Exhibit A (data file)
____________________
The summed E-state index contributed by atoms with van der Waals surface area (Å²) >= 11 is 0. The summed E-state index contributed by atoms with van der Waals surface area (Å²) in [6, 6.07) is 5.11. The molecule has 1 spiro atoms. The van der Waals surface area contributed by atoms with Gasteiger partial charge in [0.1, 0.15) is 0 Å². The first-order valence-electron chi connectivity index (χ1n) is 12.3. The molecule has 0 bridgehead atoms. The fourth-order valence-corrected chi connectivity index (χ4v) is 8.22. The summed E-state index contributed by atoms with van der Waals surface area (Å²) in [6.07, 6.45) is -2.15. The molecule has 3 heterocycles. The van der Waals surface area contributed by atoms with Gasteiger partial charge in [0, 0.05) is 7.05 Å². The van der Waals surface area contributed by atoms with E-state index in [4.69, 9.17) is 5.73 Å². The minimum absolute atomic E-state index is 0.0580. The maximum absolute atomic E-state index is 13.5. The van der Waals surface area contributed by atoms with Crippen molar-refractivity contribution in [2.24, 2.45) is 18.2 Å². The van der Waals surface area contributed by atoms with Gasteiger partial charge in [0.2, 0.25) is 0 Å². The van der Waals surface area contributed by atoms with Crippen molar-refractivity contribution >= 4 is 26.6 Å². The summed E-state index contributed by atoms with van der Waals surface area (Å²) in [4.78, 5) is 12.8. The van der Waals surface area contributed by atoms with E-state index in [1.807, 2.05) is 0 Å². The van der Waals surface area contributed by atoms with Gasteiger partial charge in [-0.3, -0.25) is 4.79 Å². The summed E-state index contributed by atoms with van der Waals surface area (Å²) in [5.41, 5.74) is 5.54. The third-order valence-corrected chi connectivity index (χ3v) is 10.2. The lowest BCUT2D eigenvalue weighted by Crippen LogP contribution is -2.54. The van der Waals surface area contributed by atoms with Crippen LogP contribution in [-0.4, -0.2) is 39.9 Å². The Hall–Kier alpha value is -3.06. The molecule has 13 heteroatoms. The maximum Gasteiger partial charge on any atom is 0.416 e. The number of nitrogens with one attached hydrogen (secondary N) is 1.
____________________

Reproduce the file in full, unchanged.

The summed E-state index contributed by atoms with van der Waals surface area (Å²) >= 11 is 0. The summed E-state index contributed by atoms with van der Waals surface area (Å²) in [6, 6.07) is 5.11. The molecule has 1 spiro atoms. The van der Waals surface area contributed by atoms with Gasteiger partial charge in [0.1, 0.15) is 0 Å². The first-order valence-electron chi connectivity index (χ1n) is 12.3. The molecule has 0 bridgehead atoms. The fourth-order valence-corrected chi connectivity index (χ4v) is 8.22. The summed E-state index contributed by atoms with van der Waals surface area (Å²) in [6.07, 6.45) is -2.15. The molecule has 3 heterocycles. The van der Waals surface area contributed by atoms with Gasteiger partial charge in [0, 0.05) is 7.05 Å². The van der Waals surface area contributed by atoms with E-state index in [4.69, 9.17) is 5.73 Å². The minimum absolute atomic E-state index is 0.0580. The maximum absolute atomic E-state index is 13.5. The van der Waals surface area contributed by atoms with Crippen molar-refractivity contribution in [2.24, 2.45) is 18.2 Å². The van der Waals surface area contributed by atoms with Gasteiger partial charge in [0.2, 0.25) is 0 Å². The van der Waals surface area contributed by atoms with Crippen molar-refractivity contribution >= 4 is 26.6 Å². The summed E-state index contributed by atoms with van der Waals surface area (Å²) in [4.78, 5) is 12.8. The van der Waals surface area contributed by atoms with E-state index in [1.807, 2.05) is 0 Å². The van der Waals surface area contributed by atoms with Gasteiger partial charge in [-0.3, -0.25) is 4.79 Å². The summed E-state index contributed by atoms with van der Waals surface area (Å²) in [5.41, 5.74) is 5.54. The third-order valence-corrected chi connectivity index (χ3v) is 10.2. The lowest BCUT2D eigenvalue weighted by Crippen LogP contribution is -2.54. The van der Waals surface area contributed by atoms with Crippen LogP contribution in [-0.4, -0.2) is 39.9 Å². The Hall–Kier alpha value is -3.06. The molecule has 13 heteroatoms. The maximum Gasteiger partial charge on any atom is 0.416 e. The number of nitrogens with one attached hydrogen (secondary N) is 1.